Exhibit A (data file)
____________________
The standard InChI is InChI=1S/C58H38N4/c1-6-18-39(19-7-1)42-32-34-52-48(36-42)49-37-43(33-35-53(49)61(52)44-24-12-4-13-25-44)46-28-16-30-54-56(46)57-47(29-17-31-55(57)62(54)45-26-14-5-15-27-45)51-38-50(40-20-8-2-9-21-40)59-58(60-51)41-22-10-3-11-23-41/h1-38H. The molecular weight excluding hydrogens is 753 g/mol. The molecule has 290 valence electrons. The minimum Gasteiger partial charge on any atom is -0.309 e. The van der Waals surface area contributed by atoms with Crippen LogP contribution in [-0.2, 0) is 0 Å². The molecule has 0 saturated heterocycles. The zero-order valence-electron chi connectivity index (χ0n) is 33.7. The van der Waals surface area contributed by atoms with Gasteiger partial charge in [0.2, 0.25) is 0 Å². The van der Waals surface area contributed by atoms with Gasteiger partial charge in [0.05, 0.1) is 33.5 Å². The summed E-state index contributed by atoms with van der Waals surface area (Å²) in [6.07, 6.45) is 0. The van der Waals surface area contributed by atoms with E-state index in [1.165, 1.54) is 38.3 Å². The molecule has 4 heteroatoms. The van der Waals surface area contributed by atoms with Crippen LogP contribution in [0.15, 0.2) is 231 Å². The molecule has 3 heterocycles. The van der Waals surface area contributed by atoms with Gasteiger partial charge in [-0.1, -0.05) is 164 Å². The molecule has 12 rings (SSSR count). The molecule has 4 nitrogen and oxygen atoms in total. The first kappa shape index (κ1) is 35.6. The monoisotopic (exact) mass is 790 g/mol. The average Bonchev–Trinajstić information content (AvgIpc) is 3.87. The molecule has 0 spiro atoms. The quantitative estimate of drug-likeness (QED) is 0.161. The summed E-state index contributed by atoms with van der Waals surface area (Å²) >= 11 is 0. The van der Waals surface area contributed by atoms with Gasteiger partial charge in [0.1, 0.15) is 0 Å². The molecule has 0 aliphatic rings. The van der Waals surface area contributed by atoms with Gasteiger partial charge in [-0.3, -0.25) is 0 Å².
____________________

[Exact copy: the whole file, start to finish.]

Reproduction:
The standard InChI is InChI=1S/C58H38N4/c1-6-18-39(19-7-1)42-32-34-52-48(36-42)49-37-43(33-35-53(49)61(52)44-24-12-4-13-25-44)46-28-16-30-54-56(46)57-47(29-17-31-55(57)62(54)45-26-14-5-15-27-45)51-38-50(40-20-8-2-9-21-40)59-58(60-51)41-22-10-3-11-23-41/h1-38H. The molecular weight excluding hydrogens is 753 g/mol. The molecule has 290 valence electrons. The minimum Gasteiger partial charge on any atom is -0.309 e. The van der Waals surface area contributed by atoms with Crippen LogP contribution in [-0.2, 0) is 0 Å². The molecule has 0 saturated heterocycles. The zero-order valence-electron chi connectivity index (χ0n) is 33.7. The van der Waals surface area contributed by atoms with Gasteiger partial charge in [0.2, 0.25) is 0 Å². The van der Waals surface area contributed by atoms with Gasteiger partial charge in [0.05, 0.1) is 33.5 Å². The summed E-state index contributed by atoms with van der Waals surface area (Å²) in [6.07, 6.45) is 0. The van der Waals surface area contributed by atoms with E-state index in [1.165, 1.54) is 38.3 Å². The molecule has 4 heteroatoms. The van der Waals surface area contributed by atoms with Crippen LogP contribution in [0.15, 0.2) is 231 Å². The molecule has 3 heterocycles. The van der Waals surface area contributed by atoms with Gasteiger partial charge in [-0.1, -0.05) is 164 Å². The molecule has 12 rings (SSSR count). The molecule has 4 nitrogen and oxygen atoms in total. The first kappa shape index (κ1) is 35.6. The monoisotopic (exact) mass is 790 g/mol. The average Bonchev–Trinajstić information content (AvgIpc) is 3.87. The molecule has 0 spiro atoms. The quantitative estimate of drug-likeness (QED) is 0.161. The summed E-state index contributed by atoms with van der Waals surface area (Å²) >= 11 is 0. The van der Waals surface area contributed by atoms with Gasteiger partial charge in [0.1, 0.15) is 0 Å². The molecule has 0 aliphatic rings. The van der Waals surface area contributed by atoms with Gasteiger partial charge in [-0.3, -0.25) is 0 Å².